- The application registers a window class to System, which defines the window’s style and behavior. The most important property of window class is window procedure which defines the window ‘s behavior when there's an incoming message. The window procedure is provided by the application.
- The application then calls the API CreateWindow/CreateWindowEx with the window class to create the window. These APIs will switch to kernel mode to call service routine NtUserCreateWindowEx. NtUserCreateWindowEx is complicated function and does the real job of creating the window in Windows system. During the function execution, it will switch to user mode many times to call many functions that exist in user mode. These function do jobs which is fit to run in the user mode (example: to load an image, etc.).
Figure 1. The window creation process (click the image to enlarge)In the process shown above, the application's window procedure will be executed in the user mode in the most cases (as seen in steps 7 an 9), because the window object doesn’t set the state flag to “Server Side Window Proc”. However, this process has a vulnerability: In step 4, the progress will switch to user mode to call a user mode function. The user mode function address is identified by a process environment block (PEB), which can be accessed from user mode application. The attacker can take advantage of this by replacing the user mode function with a malicious one. The attacker will use this opportunity to call the SetWindowLongPtr API. Why call this API? If the parameter is “DefWindowProc”, the window object will set the flag to “Server Side Window Proc”. This means that when the window receives an incoming message, the application ‘s window procedure will execute in kernel mode. The progress is as following (flag the red color for change):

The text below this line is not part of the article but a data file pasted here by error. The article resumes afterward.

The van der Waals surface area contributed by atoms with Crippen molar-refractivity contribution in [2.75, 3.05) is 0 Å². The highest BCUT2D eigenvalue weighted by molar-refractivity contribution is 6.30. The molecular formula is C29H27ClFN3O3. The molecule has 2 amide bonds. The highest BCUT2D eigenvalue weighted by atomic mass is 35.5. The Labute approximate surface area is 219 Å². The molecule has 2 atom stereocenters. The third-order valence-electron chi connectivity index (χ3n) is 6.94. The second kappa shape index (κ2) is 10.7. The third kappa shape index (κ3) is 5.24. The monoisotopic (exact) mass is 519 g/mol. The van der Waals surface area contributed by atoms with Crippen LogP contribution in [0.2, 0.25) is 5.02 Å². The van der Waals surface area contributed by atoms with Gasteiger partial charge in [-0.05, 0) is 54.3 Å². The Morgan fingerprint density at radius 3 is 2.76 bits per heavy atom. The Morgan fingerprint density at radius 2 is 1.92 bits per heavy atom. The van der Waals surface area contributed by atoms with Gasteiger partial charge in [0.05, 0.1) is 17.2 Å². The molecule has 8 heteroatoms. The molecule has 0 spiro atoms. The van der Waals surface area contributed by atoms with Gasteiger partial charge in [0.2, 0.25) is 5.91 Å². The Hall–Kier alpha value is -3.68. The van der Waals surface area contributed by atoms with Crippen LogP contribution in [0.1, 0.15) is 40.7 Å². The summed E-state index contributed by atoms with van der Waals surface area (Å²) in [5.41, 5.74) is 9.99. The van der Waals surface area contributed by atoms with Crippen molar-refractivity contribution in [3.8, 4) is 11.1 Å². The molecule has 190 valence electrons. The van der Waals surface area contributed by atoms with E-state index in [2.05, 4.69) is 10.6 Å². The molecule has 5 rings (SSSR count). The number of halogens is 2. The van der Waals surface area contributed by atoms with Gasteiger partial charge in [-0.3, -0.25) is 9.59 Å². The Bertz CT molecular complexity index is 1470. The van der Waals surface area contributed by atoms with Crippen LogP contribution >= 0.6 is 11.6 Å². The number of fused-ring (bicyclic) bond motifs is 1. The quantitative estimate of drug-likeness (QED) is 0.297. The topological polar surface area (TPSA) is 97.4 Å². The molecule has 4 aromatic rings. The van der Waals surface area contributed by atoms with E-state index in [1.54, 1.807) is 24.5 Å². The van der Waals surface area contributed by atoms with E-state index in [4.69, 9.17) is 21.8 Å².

Figure 2. The window creation process with the exploitation flow (click the image to englarge)
The attack flow above will result to the application‘s window procedure to run in the kernel mode, and consequently, the attacker's code as well. From an attacker's side this is easy to execute -- all they will need to do is call the right API and set the right flag and they'll be to run code in kernel mode.
As mentioned earlier, because CVE-2015-1701 is a local privilege escalation vulnerability, attackers first needed access to the system (often by way of another vulnerability) before they can exploit this vulnerability. In the attack we mentioned where it was used, the threat actors exploited CVE-2015-3043 so that they can deliver the final payload—an exploit for CVE-2015-1701—which allowed them to take complete control over the affected system. We think that we will see this kind of trend in targeted attacks more and more -- attackers exploiting more than vulnerability to be able to circumvent defense strategies set up by their victims.
Right now this vulnerability exists in Windows 7 only. We strongly advise users to update their systems with the security patch provided by Microsoft as soon as possible.